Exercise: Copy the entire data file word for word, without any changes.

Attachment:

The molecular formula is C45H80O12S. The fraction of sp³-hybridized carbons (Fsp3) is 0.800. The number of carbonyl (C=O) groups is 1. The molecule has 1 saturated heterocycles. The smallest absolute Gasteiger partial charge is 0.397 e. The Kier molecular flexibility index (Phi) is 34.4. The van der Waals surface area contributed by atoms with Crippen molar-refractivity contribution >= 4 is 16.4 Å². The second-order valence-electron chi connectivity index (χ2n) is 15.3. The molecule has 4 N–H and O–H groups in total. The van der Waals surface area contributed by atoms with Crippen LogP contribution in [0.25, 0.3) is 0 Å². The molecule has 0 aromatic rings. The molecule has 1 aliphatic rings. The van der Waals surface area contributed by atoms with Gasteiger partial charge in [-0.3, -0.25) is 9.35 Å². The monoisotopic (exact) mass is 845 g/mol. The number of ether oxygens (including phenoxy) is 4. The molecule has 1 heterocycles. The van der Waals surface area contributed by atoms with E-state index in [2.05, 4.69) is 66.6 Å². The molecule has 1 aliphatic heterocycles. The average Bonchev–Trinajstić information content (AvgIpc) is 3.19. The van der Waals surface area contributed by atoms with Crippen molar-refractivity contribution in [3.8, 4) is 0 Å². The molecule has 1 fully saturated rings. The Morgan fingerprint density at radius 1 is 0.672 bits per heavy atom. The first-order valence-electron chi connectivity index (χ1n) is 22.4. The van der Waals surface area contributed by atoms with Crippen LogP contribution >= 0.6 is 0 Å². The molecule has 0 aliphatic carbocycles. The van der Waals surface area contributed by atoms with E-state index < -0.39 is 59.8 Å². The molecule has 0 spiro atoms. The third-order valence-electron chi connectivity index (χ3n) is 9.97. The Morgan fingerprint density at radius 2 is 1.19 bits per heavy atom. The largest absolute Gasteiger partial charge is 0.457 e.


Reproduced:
The molecular formula is C45H80O12S. The fraction of sp³-hybridized carbons (Fsp3) is 0.800. The number of carbonyl (C=O) groups is 1. The molecule has 1 saturated heterocycles. The smallest absolute Gasteiger partial charge is 0.397 e. The Kier molecular flexibility index (Phi) is 34.4. The van der Waals surface area contributed by atoms with Crippen molar-refractivity contribution >= 4 is 16.4 Å². The second-order valence-electron chi connectivity index (χ2n) is 15.3. The molecule has 4 N–H and O–H groups in total. The van der Waals surface area contributed by atoms with Crippen LogP contribution in [0.25, 0.3) is 0 Å². The molecule has 0 aromatic rings. The molecule has 1 aliphatic rings. The van der Waals surface area contributed by atoms with Gasteiger partial charge in [-0.3, -0.25) is 9.35 Å². The monoisotopic (exact) mass is 845 g/mol. The number of ether oxygens (including phenoxy) is 4. The molecule has 1 heterocycles. The van der Waals surface area contributed by atoms with E-state index in [2.05, 4.69) is 66.6 Å². The molecule has 1 aliphatic heterocycles. The average Bonchev–Trinajstić information content (AvgIpc) is 3.19. The van der Waals surface area contributed by atoms with Crippen molar-refractivity contribution in [3.8, 4) is 0 Å². The molecule has 1 fully saturated rings. The Morgan fingerprint density at radius 1 is 0.672 bits per heavy atom. The first-order valence-electron chi connectivity index (χ1n) is 22.4. The van der Waals surface area contributed by atoms with Crippen LogP contribution >= 0.6 is 0 Å². The molecule has 0 aliphatic carbocycles. The van der Waals surface area contributed by atoms with E-state index < -0.39 is 59.8 Å². The molecule has 0 spiro atoms. The third-order valence-electron chi connectivity index (χ3n) is 9.97. The Morgan fingerprint density at radius 2 is 1.19 bits per heavy atom. The largest absolute Gasteiger partial charge is 0.457 e.